Two grandparents protested, “We can’t not do it [take care of the grandkids]; they’re our family!”
When the show described what went on before the grandkids had been “rescued” by their grandparents, the reporters did a good job of describing how older siblings would have to become so-called “parentified children” for their younger siblings, and how they felt they had to grow up too fast. I described what can happen in that situation in a previous post.
So was there any evidence that these grandparents may have engaged in problematic relationships with the absent parents that had influenced the middle generation’s irresponsible behavior with their own kids? Well, no direct evidence, but a couple of things were mentioned in passing that might suggest that this was the case.
In two of the described cases, the grandparents spoke of keeping track of what was going on with their kids and grandkids as the folks in the middle generation became homeless and along with their children crashed at various shady dives and crack houses. Rather than simply calling protective services to investigate, one set of parents bought their child a van and put a tracking device on it, while another set said they literally camped out across the street from one of said crash pads to make sure that their grandchildren were not being abused. Apparently all night long!
We don’t know for certain how long this sort of “tracking” was going on, but my guess is a long, long time. As regular readers may recall from my previous posts, the parents’ conflicts over their parental role in many (but not all) of these cases leads them to vacillate between severe over-involvement and severe under-involvement with their kids. One of these two poles often predominates much (but not all) of the time. This creates a double message to the children, “I need you—I hate you.” Constant tracking is one manifestation of the over-involved polarity.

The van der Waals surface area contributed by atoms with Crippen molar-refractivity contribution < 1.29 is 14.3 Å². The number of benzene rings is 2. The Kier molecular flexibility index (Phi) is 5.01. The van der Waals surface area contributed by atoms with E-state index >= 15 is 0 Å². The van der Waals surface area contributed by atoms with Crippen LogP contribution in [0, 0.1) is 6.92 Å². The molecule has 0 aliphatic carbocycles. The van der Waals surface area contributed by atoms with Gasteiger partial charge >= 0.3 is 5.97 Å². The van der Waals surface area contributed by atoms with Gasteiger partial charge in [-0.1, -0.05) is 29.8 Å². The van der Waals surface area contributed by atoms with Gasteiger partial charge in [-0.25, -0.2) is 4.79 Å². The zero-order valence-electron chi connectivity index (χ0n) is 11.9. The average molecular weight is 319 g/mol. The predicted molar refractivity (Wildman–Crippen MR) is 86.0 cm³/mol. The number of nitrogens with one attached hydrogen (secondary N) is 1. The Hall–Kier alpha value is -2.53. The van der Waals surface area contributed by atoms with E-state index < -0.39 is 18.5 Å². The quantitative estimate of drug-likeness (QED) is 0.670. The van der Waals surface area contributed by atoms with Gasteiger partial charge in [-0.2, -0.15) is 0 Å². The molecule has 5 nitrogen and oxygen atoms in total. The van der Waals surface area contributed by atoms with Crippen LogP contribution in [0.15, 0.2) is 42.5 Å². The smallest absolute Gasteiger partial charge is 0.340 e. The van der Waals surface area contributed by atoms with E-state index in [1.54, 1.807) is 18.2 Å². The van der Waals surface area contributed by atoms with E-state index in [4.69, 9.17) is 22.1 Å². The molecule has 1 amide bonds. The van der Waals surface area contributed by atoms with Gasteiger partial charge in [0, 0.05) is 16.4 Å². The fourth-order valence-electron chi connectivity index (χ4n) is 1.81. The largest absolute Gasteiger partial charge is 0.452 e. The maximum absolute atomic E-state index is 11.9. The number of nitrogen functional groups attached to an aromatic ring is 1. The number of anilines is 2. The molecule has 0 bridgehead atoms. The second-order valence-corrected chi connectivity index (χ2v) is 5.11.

So am I questioning all of the so-called evidence that opioid addiction is a biogenetic disease over which these deadbeat parents have no control, and that it has nothing at all to do with family dynamics? Well, yes. If you believe these people have absolutely no control over their drug use, you would also have to believe that:
1. 12 Step Programs like AA and NA, having no direct on brain pathology, could never work. Especially when the addict has "hit bottom" (that is, when the addiction is at its worst), which is when the 12 steppers say adopting their philosophy is most likely.
2. The way the drugs make them feel is so all-encompassing that they lose all ability to reason and the ability to appreciate the harm they are doing to themselves and their own children, or lose the ability to care about that at all.
3. If you pointed a gun at them and told them that, if they picked up the drug or drink in front of them, you would shoot them the moment they did, assuming they believed you and were not overtly suicidal at the time, then they would have to go ahead and die.
Do you really believe those things?